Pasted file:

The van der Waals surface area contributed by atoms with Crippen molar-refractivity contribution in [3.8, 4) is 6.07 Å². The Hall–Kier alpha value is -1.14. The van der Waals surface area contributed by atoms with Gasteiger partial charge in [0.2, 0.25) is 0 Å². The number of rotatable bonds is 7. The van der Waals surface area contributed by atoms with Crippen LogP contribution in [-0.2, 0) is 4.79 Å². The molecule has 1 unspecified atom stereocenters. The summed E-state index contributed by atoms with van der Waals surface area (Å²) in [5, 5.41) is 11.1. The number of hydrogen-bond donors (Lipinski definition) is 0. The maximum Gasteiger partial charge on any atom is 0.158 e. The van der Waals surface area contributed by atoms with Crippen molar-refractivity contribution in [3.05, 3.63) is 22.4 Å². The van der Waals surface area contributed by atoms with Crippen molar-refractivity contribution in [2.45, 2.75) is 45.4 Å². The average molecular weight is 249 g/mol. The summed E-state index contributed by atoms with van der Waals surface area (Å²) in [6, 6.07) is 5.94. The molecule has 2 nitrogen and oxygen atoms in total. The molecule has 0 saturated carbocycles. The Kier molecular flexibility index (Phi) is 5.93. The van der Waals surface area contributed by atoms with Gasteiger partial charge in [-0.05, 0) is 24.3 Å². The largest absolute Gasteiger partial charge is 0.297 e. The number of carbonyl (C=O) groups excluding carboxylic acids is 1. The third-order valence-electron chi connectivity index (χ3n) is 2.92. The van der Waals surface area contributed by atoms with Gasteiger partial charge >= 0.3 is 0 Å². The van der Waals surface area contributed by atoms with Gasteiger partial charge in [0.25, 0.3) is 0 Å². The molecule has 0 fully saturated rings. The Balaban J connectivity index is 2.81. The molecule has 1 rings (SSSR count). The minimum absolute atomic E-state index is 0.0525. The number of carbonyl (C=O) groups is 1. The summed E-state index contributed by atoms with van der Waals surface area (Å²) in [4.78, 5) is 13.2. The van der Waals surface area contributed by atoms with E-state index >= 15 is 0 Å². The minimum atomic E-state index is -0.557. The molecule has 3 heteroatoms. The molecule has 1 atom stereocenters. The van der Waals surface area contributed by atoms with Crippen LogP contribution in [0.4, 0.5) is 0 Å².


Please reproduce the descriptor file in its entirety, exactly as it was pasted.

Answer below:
The van der Waals surface area contributed by atoms with Crippen molar-refractivity contribution in [3.8, 4) is 6.07 Å². The Hall–Kier alpha value is -1.14. The van der Waals surface area contributed by atoms with Gasteiger partial charge in [0.2, 0.25) is 0 Å². The number of rotatable bonds is 7. The van der Waals surface area contributed by atoms with Crippen LogP contribution in [-0.2, 0) is 4.79 Å². The molecule has 1 unspecified atom stereocenters. The summed E-state index contributed by atoms with van der Waals surface area (Å²) in [5, 5.41) is 11.1. The number of hydrogen-bond donors (Lipinski definition) is 0. The maximum Gasteiger partial charge on any atom is 0.158 e. The van der Waals surface area contributed by atoms with Crippen molar-refractivity contribution in [3.05, 3.63) is 22.4 Å². The van der Waals surface area contributed by atoms with Crippen molar-refractivity contribution in [2.45, 2.75) is 45.4 Å². The average molecular weight is 249 g/mol. The summed E-state index contributed by atoms with van der Waals surface area (Å²) in [6, 6.07) is 5.94. The molecule has 2 nitrogen and oxygen atoms in total. The molecule has 0 saturated carbocycles. The Kier molecular flexibility index (Phi) is 5.93. The van der Waals surface area contributed by atoms with Gasteiger partial charge in [-0.05, 0) is 24.3 Å². The largest absolute Gasteiger partial charge is 0.297 e. The number of carbonyl (C=O) groups excluding carboxylic acids is 1. The third-order valence-electron chi connectivity index (χ3n) is 2.92. The van der Waals surface area contributed by atoms with Gasteiger partial charge >= 0.3 is 0 Å². The van der Waals surface area contributed by atoms with Gasteiger partial charge in [0.25, 0.3) is 0 Å². The molecule has 0 fully saturated rings. The Balaban J connectivity index is 2.81. The molecule has 1 rings (SSSR count). The minimum absolute atomic E-state index is 0.0525. The number of carbonyl (C=O) groups is 1. The summed E-state index contributed by atoms with van der Waals surface area (Å²) in [4.78, 5) is 13.2. The van der Waals surface area contributed by atoms with E-state index >= 15 is 0 Å². The minimum atomic E-state index is -0.557. The molecule has 3 heteroatoms. The molecule has 1 atom stereocenters. The van der Waals surface area contributed by atoms with Crippen LogP contribution in [0.4, 0.5) is 0 Å².